It’s that time of year when everything transitions. The kids move from summer fun to school mode; the weather turns from summer heat to the fall cool down; the leaves switch from bright green to sunset tones of yellow, red and orange. And at this time of shift and change, it’s great to have a soundtrack that keeps you grounded and fuels you with energy to keep it all moving. Luckily, this also happens to be a moment when Canadian R&B is on fire.
Opera has been called the art of emotion. Music is its driving force, the engine that sweeps audiences along a dramatic and visceral journey. But what happens to an opera when its classical sound is replaced with a sonic template that originated in the rhythms of Jamaican reggae music? This weekend in Toronto, prolific playwright and performer d'bi.young anitafrika premieres her latest production, Lukumi: A Dub Opera , the final installment in her Orisha Trilogy .
These are trying times and stress levels are high. So in an attempt to mitigate the anxiety, this episode of Marvin's Room is a soundtrack for self-care. Below is a selection of music that will encourage you to pause, take a deep breath, check in with yourself, vibe out and then keep going. This song is brilliant because it’s all about basking in simple everyday pleasures with someone who makes you smile.
Muck Rack makes it simple to find people, tweets, or articles that mention any name, keyword, company, hashtag etc. We've compiled this guide to help you make the most of your search.
Selecting a term
Start searching tweets, articles from media outlets, articles mentioned in tweets, journalists'
names, titles and bios with some suggested searches:
Companies or Topics (e.g. iPhone, Microsoft)
Phrases (e.g. "cloud computing") — use quotes to keep the terms together
Twitter handles (e.g. @username) — returns those who have mentioned or replied to
Names (e.g. "David Pogue")
Hashtags (e.g. #sxsw, #london2012)
Bio details (e.g. vegan, Olympics, father)
Muck Rack's Advanced Search allows for many boolean operators.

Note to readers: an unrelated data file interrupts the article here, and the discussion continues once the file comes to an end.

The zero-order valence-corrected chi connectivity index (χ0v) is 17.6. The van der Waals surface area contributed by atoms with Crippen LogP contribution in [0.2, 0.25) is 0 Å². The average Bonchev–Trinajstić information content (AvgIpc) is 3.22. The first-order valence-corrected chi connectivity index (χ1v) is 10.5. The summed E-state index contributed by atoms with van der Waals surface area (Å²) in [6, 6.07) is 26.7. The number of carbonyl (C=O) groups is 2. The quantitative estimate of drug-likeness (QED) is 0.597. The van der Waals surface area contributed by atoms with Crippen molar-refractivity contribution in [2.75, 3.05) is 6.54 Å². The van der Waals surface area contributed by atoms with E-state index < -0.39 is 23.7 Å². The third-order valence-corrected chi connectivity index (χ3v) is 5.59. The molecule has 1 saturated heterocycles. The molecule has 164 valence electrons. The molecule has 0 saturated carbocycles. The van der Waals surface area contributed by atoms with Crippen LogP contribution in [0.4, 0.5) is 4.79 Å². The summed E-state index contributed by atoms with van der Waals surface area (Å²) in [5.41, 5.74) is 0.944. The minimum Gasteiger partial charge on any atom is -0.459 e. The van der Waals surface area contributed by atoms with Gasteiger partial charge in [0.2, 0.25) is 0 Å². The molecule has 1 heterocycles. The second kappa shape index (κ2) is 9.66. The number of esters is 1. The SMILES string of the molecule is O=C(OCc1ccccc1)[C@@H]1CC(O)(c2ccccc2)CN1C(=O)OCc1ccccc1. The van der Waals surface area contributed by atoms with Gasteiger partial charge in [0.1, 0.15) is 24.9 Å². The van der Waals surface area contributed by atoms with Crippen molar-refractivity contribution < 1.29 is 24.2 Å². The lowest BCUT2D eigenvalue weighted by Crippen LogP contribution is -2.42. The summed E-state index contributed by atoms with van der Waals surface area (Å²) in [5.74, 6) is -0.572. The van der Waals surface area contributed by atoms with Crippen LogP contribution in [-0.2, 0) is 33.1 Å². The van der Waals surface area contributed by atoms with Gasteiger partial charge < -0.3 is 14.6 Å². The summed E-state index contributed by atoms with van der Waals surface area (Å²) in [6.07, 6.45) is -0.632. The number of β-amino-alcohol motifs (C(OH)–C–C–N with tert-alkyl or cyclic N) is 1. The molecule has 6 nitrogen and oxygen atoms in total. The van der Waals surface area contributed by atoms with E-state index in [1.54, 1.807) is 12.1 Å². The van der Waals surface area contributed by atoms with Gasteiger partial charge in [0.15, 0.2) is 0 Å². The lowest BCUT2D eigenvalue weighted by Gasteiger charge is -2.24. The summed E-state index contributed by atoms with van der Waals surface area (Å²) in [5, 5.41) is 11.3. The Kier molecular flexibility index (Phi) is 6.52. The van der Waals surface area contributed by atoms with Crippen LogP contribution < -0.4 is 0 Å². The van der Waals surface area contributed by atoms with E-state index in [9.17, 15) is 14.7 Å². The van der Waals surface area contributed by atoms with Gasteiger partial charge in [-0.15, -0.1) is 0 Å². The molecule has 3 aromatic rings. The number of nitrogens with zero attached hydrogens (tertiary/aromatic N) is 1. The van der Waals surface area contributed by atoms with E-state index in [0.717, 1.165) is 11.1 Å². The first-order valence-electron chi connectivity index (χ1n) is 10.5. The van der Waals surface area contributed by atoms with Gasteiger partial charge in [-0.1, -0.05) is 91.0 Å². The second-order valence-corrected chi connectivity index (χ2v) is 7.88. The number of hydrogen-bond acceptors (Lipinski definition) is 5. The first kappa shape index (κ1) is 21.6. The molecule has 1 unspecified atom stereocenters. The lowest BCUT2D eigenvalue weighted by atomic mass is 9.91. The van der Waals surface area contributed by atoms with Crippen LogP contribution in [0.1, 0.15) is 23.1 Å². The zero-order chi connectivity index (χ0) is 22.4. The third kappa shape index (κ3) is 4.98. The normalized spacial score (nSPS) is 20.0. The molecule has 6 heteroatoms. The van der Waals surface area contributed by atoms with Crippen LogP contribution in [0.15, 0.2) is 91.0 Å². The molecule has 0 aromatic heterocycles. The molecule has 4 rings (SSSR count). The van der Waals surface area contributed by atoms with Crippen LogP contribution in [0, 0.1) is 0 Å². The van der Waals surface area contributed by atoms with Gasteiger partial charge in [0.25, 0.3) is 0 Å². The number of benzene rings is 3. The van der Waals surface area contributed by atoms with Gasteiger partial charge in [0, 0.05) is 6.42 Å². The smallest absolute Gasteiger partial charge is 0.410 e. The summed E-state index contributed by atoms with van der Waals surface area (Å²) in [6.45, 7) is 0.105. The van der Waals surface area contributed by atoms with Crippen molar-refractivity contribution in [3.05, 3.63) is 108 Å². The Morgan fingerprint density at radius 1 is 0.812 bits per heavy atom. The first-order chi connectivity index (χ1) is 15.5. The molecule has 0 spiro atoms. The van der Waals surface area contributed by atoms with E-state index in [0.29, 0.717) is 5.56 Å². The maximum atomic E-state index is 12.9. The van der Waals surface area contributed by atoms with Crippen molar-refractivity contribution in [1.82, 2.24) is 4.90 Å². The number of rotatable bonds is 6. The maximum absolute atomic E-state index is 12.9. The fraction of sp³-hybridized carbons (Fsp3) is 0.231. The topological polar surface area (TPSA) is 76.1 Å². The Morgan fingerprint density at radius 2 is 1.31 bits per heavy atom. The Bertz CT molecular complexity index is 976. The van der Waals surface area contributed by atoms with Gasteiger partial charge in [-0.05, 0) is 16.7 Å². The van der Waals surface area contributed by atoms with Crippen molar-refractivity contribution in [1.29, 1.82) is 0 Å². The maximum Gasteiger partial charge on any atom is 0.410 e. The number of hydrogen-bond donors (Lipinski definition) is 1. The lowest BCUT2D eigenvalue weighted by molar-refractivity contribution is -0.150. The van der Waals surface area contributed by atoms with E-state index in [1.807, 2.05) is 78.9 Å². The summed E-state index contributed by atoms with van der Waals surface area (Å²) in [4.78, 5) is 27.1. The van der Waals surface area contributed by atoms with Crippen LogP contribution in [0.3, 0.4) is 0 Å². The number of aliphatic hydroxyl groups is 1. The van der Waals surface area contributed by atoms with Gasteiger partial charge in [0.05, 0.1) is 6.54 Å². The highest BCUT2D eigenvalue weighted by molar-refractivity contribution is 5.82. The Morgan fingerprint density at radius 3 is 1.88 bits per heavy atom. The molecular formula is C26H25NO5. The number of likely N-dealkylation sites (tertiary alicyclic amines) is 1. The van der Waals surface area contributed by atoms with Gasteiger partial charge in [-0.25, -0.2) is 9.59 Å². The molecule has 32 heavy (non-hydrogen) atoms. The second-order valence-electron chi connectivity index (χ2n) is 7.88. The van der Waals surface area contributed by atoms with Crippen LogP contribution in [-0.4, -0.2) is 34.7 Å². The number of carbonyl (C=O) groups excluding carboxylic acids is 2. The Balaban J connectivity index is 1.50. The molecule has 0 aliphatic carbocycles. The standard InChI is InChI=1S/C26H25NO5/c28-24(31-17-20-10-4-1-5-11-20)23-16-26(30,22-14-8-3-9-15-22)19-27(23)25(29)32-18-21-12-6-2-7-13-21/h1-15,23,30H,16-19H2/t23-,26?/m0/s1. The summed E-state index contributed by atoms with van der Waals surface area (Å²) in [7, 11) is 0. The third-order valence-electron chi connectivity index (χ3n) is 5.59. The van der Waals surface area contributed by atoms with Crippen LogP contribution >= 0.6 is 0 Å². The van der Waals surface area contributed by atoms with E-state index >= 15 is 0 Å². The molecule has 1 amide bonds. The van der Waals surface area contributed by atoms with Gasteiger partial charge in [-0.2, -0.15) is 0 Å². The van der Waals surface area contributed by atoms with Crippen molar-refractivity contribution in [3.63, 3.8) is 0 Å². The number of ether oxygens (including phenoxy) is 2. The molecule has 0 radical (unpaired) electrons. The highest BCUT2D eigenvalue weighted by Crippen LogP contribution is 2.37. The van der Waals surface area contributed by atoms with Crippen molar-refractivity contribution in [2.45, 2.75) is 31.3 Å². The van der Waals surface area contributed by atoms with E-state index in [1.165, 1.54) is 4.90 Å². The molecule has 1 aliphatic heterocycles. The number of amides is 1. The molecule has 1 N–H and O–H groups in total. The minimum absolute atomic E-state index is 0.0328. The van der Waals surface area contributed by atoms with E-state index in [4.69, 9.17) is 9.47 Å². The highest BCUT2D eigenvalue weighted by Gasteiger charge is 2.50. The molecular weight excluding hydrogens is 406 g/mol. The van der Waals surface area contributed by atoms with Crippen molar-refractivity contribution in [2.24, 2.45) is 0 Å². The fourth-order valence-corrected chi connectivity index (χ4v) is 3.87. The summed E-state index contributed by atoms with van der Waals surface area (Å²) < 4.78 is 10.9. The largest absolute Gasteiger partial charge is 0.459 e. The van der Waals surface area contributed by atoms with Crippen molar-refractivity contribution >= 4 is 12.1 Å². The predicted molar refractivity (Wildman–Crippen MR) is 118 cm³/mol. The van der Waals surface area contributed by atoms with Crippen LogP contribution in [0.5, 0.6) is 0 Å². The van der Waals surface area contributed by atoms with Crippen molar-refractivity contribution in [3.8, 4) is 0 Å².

Find results that mention multiple specified terms, use AND or
+. For example, ensure each result contains both Elon Musk and Mark Zuckerberg by
searching Obama AND Romney or Obama + Romney.
Use the operators OR or , to broaden your search when you'd like either of
multiple terms to appear in results. (This is the default behavior of our search when no operators
are used.) For example, search for democrat OR republican to find results that refer to
Democrats and/or Republicans.
Use NOT or - to subtract results from your search. For
example, searching Disney will yield results about the Walt Disney Company as well as Walt Disney
World Resort. To exclude mentions of Disney World, search for Disney -World or Disney
When using one of these operators with a phrase, enclose it in quotation marks. For example, you can
find results about smartphones excluding Apple's iPhone 4S by searching smartphone -"iPhone
Exact case matching or punctuation
If you're searching for a brand name or keyword that relies on specific punctuation marks or capitalization, you can
find results that match your exact query by adding matchcase: before the keyword you're searching for, like matchcase:E*TRADE .
Use parentheses to separate multiple
boolean phrases. For example, to find journalists talking about having fun in Disney World or
Disneyland, search for ("disney world" OR disneyland) AND fun.
An asterisk can be used to search for any variation of a root word truncated by the asterisk. For example, searching for admin* will return results for administrator, administration, administer, administered, etc.
A near operator is an AND operator where you can control the distance between the words. You can vary the distance the near operation uses by adding a forward slash and number (between 0-99) such as strawberries NEAR/10 "whipped cream", which means the strawberries must exist within 10 words of "whipped cream".